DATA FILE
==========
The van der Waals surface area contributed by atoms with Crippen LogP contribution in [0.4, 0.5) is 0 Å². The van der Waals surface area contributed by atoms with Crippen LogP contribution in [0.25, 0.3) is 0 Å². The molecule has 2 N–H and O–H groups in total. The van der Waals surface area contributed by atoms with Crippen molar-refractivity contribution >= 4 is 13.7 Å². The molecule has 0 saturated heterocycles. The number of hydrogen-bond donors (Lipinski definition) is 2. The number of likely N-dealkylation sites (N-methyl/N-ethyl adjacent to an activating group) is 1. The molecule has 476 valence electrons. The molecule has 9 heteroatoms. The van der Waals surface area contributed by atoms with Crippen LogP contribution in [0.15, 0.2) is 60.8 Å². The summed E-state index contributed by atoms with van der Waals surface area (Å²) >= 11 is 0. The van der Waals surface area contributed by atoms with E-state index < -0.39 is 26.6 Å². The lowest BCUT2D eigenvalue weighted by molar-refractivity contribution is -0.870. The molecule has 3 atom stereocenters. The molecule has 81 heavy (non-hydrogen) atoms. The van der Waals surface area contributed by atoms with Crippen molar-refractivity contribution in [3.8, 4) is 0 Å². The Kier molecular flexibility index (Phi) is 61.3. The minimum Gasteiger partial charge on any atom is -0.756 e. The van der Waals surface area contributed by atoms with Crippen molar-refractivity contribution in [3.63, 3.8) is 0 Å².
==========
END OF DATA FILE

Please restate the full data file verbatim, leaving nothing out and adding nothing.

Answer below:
The van der Waals surface area contributed by atoms with Crippen LogP contribution in [0.4, 0.5) is 0 Å². The van der Waals surface area contributed by atoms with Crippen LogP contribution in [0.25, 0.3) is 0 Å². The molecule has 2 N–H and O–H groups in total. The van der Waals surface area contributed by atoms with Crippen molar-refractivity contribution >= 4 is 13.7 Å². The molecule has 0 saturated heterocycles. The number of hydrogen-bond donors (Lipinski definition) is 2. The number of likely N-dealkylation sites (N-methyl/N-ethyl adjacent to an activating group) is 1. The molecule has 476 valence electrons. The molecule has 9 heteroatoms. The van der Waals surface area contributed by atoms with Crippen LogP contribution in [0.15, 0.2) is 60.8 Å². The summed E-state index contributed by atoms with van der Waals surface area (Å²) >= 11 is 0. The van der Waals surface area contributed by atoms with E-state index < -0.39 is 26.6 Å². The lowest BCUT2D eigenvalue weighted by molar-refractivity contribution is -0.870. The molecule has 3 atom stereocenters. The molecule has 81 heavy (non-hydrogen) atoms. The van der Waals surface area contributed by atoms with Crippen molar-refractivity contribution in [3.8, 4) is 0 Å². The Kier molecular flexibility index (Phi) is 61.3. The minimum Gasteiger partial charge on any atom is -0.756 e. The van der Waals surface area contributed by atoms with Crippen molar-refractivity contribution in [3.63, 3.8) is 0 Å².